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Perfect Imperfection by Mr Perfectionist

Peter Gabriel's "Summer 2003 The Encore Series"


From June 07 to July 06, 2003, part two of the Growing Up U.S. tour took place. It was informally also called the Stripped Down tour because it was performed on normal stages, usually open air, e.g. in amphitheatres. Additionally, only few of the stage effects from the previous North American and European legs of the tour in 2002 and 2003 were used on this tour, too. Audience would still see the Zorb ball for Growing Up and the intimate arrangement for Mercy Street, though. There was, however, no Up-Stage anymore and the egg was left off, too. On the other hand, a couple of old acquaintances were revived. Don’t Give Up was added to the set list to provide a solo spot for Melanie after Downside Up was struck off.
Games Without Frontiers reappeared and saw Gabriel and Melanie race across the stage on Segways. The good old red phone booth returned for Come Talk To Me. The last four shows even featured San Jacinto.


caseA perfect surprise was what was announced shortly after the beginning of the Stripped Down tour: All the concerts in the United States and in Canada would be released as official untampered live CDs. Imagine that from an artist who is notorious for postproducing all his live releases in superior style!

But that’s exactly what happened. The first batch to be released were the final fifteen shows from June and July 2003, the first four were published shortly after. Now every show of the complete 2003 U.S. tour is available as a perfect official soundboard recording. All you need to get it is an internet connection, a credit card and lots of credit on the card, because every show comes in at US$25 and they’re only available via the internet (www.themusic.com). If you order all 19 shows at once, you will get two of them for free. For a short time there even was limited edition available: 150 numbered boxes made to look like a mini roadcase contained all nineteen shows, a mini edition of the tourbook and an autogram by the master himself. These boxes wered offered at US$750. After a fortnight they had sold. The individual shows are still available, as are complete sets in a simpler box including a mini tour programme with out an autogram at US$ 475 (including shipping).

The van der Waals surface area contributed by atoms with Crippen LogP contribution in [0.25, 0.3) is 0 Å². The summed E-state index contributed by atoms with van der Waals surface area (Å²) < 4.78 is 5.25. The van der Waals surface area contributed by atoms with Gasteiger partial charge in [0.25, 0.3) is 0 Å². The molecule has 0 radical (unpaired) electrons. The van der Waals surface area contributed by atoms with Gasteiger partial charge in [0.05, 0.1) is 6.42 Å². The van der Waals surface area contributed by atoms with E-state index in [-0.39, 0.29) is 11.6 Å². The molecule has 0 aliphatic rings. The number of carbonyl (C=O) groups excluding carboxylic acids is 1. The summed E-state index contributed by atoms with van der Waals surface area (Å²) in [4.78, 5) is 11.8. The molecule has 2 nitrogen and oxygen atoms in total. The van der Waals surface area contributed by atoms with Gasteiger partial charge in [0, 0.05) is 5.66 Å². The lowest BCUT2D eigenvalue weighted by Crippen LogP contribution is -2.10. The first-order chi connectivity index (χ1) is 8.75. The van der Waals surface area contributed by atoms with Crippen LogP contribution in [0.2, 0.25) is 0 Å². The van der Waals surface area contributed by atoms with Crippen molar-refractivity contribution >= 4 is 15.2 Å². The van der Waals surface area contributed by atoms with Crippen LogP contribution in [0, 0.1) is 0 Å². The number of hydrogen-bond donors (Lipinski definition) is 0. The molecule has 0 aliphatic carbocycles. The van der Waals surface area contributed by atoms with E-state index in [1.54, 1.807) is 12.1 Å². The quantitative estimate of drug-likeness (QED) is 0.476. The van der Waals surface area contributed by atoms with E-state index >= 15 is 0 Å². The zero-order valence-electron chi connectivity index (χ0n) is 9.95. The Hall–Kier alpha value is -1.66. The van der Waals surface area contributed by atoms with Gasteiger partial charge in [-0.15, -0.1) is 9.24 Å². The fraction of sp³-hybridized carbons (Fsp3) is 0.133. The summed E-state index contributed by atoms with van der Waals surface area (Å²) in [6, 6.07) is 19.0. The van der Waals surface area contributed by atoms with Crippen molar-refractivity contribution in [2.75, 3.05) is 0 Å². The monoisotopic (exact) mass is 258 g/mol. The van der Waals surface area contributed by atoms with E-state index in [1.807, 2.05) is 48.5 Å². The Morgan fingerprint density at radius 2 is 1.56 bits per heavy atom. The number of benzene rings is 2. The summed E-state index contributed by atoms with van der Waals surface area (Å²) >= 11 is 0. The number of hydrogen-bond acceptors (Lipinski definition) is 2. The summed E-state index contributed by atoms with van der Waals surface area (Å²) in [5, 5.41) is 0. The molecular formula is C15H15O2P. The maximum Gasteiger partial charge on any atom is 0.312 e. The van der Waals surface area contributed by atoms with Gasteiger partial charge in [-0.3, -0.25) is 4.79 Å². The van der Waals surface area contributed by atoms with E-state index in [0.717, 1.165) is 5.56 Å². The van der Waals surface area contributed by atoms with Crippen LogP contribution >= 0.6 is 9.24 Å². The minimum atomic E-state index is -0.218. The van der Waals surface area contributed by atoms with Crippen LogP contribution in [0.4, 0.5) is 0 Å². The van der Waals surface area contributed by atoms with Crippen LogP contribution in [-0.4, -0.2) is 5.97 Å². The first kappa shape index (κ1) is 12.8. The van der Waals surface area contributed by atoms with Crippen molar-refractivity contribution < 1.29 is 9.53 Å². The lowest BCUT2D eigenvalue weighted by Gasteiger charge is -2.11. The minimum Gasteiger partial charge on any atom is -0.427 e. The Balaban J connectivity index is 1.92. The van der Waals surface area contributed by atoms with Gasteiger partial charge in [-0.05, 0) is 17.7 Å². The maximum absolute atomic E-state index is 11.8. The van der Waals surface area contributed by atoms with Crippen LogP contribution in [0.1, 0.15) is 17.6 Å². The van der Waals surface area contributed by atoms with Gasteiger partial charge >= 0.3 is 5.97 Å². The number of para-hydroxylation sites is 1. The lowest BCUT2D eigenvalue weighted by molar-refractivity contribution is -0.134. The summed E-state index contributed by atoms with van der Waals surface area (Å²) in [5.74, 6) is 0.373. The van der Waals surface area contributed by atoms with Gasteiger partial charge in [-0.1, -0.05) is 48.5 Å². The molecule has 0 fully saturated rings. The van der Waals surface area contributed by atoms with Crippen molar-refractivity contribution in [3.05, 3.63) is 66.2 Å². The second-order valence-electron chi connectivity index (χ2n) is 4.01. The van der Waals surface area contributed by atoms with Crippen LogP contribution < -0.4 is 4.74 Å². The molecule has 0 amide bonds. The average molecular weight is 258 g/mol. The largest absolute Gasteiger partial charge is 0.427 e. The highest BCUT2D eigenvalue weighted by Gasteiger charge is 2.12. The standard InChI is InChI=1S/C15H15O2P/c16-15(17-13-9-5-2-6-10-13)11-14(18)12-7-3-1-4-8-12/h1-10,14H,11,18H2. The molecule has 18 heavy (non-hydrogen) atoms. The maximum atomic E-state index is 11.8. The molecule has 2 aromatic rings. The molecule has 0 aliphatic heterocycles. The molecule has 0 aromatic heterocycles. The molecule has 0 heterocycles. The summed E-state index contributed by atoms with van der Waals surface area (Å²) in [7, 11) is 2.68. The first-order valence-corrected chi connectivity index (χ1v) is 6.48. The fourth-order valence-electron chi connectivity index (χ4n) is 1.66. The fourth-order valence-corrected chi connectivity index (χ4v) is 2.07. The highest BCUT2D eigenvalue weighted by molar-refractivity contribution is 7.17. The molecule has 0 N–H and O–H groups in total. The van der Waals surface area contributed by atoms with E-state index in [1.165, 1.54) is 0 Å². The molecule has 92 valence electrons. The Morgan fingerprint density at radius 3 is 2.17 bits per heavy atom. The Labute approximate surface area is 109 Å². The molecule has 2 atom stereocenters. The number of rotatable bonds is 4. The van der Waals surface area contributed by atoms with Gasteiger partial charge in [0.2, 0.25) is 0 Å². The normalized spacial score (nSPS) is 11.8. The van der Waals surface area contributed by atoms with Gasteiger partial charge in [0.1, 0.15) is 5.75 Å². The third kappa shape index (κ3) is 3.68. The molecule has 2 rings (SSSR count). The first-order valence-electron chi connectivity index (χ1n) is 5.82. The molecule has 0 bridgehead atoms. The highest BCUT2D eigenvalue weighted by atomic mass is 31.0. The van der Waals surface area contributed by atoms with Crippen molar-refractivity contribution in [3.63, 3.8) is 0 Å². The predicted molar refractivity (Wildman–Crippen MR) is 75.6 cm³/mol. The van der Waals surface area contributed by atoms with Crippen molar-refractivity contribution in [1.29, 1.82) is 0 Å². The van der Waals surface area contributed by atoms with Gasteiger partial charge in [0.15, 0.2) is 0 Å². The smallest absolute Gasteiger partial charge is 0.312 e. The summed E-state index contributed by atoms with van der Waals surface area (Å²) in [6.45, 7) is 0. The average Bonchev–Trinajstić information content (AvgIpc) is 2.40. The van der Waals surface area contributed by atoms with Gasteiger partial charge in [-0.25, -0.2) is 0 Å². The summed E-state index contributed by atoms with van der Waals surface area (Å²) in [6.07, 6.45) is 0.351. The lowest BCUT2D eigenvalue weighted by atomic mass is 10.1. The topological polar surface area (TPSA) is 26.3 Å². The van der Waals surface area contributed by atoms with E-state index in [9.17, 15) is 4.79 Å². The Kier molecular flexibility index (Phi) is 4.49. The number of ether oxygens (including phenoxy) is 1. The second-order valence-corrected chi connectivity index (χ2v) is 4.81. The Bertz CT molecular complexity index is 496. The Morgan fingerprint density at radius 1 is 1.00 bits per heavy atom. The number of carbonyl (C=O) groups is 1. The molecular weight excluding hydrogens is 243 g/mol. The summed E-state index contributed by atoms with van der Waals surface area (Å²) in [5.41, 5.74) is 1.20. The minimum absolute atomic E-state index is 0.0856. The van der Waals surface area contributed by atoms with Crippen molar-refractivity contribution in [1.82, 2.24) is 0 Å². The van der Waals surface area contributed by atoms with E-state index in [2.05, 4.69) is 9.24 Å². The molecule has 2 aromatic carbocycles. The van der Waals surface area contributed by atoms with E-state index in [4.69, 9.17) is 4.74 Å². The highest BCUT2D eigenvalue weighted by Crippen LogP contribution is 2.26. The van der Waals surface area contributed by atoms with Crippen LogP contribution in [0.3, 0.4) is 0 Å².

Everybody has to decide for themselves whether it’s worth spending so much money for it, but you certainly get a lot for your money. It is not known whether the recordings are based on multitrack tapes, but they are mixed so well that you can single out every instrument, particularly Tony Levin’s bass. The recording covers the full stereo width, and (except for Gabriel’s voice during the introductions) no reverb has been added so that everything sound fresh and direct. The audience is generally quite low in the mix. You’ll only hear in the background when the audience sings along (e.g. during Shock The Monkey). Individual members of the audience in the front row, however, can be heard when they whistle or shout out interruptions (usually a hysterical “I love you Peter!”). This is annoying most of the times, but on occasion it is highly amusing when Peter takes up such a declaration of love and replies “I promised that we weren't gonna talk about it” (to a lady) or "I'm actually quite partial to you too!" (to a gentleman).